What if the auto makers' grand plans of cutting domestic-brand dealerships don't boost sales per store and bring greater profitability to the survivors?

What if, instead, it slashes into vehicle sales for the likes of General Motors and Chrysler?

Then what? Reopen shuttered stores? Send a search party to find disencumbered dealers who, gee, maybe weren't so bad after all?

The impending severance of so many dealerships might further harm the domestic auto industry at a time when it already has the tourniquet on tight.

Years ago, Detroit's retailing plan was to put dealerships all over. The premise was the more stores, the more sales.

OK, auto makers got carried away, distributing franchises like local politicians handing out campaign buttons at the county fair. The industry ended up with too many domestic-brand dealerships.

But that doesn't mean the entire dealership strategy of the past was all wrong. It may have been executed poorly. It might have needed some refitting. But is it wrong to make it easy for customers to buy your products by having plenty of conveniently located sales points?

Car buyers shouldn't have to go on a road trip to reach a domestic-brand dealership. If they are faced with that proposition, they may end up somewhere else, such as a closer Toyota or Honda store.

Auto makers' internal data show that if a dealership is far away, a consumer is less likely to go there to buy a vehicle, let alone service one.

“You see a significant customer unwillingness to travel to a dealership that is more than 15 miles (24 km) away,” a Chrysler executive once told me. “As miles increase, customer reluctance goes up exponentially.”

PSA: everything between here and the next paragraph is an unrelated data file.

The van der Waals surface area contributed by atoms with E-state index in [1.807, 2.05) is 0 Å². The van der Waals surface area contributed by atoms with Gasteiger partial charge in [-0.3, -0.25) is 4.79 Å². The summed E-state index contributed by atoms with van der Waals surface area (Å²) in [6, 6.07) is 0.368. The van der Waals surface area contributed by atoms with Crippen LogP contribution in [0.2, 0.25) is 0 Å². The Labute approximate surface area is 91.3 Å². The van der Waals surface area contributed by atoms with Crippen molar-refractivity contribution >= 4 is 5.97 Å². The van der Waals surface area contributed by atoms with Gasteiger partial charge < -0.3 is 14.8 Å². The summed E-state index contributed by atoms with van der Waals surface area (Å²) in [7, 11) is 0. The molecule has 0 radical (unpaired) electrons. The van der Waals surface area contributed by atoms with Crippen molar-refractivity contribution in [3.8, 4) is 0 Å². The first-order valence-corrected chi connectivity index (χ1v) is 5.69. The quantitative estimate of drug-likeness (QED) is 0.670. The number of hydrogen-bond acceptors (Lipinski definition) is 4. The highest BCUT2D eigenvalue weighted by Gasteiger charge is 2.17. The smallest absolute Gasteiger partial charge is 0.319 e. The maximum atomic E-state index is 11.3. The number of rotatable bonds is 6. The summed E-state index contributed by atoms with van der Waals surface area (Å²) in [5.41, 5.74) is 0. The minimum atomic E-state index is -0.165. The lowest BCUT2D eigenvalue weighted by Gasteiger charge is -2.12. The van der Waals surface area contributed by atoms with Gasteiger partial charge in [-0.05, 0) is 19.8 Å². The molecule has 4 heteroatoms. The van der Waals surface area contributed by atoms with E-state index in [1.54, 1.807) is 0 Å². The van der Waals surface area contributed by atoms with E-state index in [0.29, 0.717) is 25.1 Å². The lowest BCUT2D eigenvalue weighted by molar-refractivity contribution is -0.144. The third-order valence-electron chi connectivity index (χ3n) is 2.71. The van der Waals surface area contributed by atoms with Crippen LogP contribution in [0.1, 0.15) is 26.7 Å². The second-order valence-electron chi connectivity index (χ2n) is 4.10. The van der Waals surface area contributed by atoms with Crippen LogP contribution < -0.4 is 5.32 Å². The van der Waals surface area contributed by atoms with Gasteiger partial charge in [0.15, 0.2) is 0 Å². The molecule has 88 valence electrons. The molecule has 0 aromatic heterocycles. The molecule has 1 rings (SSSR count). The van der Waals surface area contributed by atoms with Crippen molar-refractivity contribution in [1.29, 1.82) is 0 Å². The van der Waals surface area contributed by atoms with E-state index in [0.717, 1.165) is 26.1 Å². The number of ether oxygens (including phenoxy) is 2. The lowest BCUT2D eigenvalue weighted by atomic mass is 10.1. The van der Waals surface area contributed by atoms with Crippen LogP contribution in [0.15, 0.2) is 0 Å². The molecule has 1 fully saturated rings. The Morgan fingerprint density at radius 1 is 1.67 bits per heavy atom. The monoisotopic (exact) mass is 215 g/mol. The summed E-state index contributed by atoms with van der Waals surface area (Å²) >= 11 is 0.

The number of domestic-brand dealerships has steadily, if not dramatically, decreased in the last several years.

Now, largely because of government pressure to downsize fast, domestic auto makers are whacking dealerships. How did federal officials become the new instant experts on auto retailing?

GM, Ford and Chrysler have about 14,000 U.S. dealerships. That compares with about 4,000 Toyota, Honda and Nissan points. Per store, Toyota sells an average of 1,500 vehicles compared with 444 for GM, 483 for Ford and 405 for Chrysler.

The belief is that if the domestic dealership ranks go down, sales per store, or “throughput,” will go up. That's premised on the Detroit Three keeping all their current customers, who will dutifully go to the next-closest dealership of the same ilk. That's awfully hopeful thinking.

Supposedly, the number of Toyota dealerships is just right. But who knows? Maybe Toyota would sell more vehicles if it had more dealerships.

Toyota certainly shouldn't match GM by opening 5,000 more dealership points. That would be dumb. But perhaps Toyota is missing sales opportunities with only 1,200 dealerships in the entire U.S.

The current-generation Toyota Tundra pickup truck has failed to meet sales expectations. Why? One reason is that most Toyota dealerships are in urban markets, yet rural and outlying areas account for lots of pickup sales.

A farmer in Texas is unlikely to drive 100 miles (160 km) for the privilege of buying a Tundra in San Antonio.

Toyota had made a big deal about building Tundras in San Antonio — the so-called heart of pickup country. But consumers don't really care where vehicle factories are located. They care how conveniently dealerships are located.

Meanwhile, too few dealerships can cause unhappy customers. For years, Toyota dealerships have ranked poorly in customer satisfaction surveys. To its credit, corporate is trying to fix that. But the inherent problem may be that there aren't enough Toyota dealers to properly serve the needs of customers.

Domestic auto makers should ponder that as they prepare to hack away.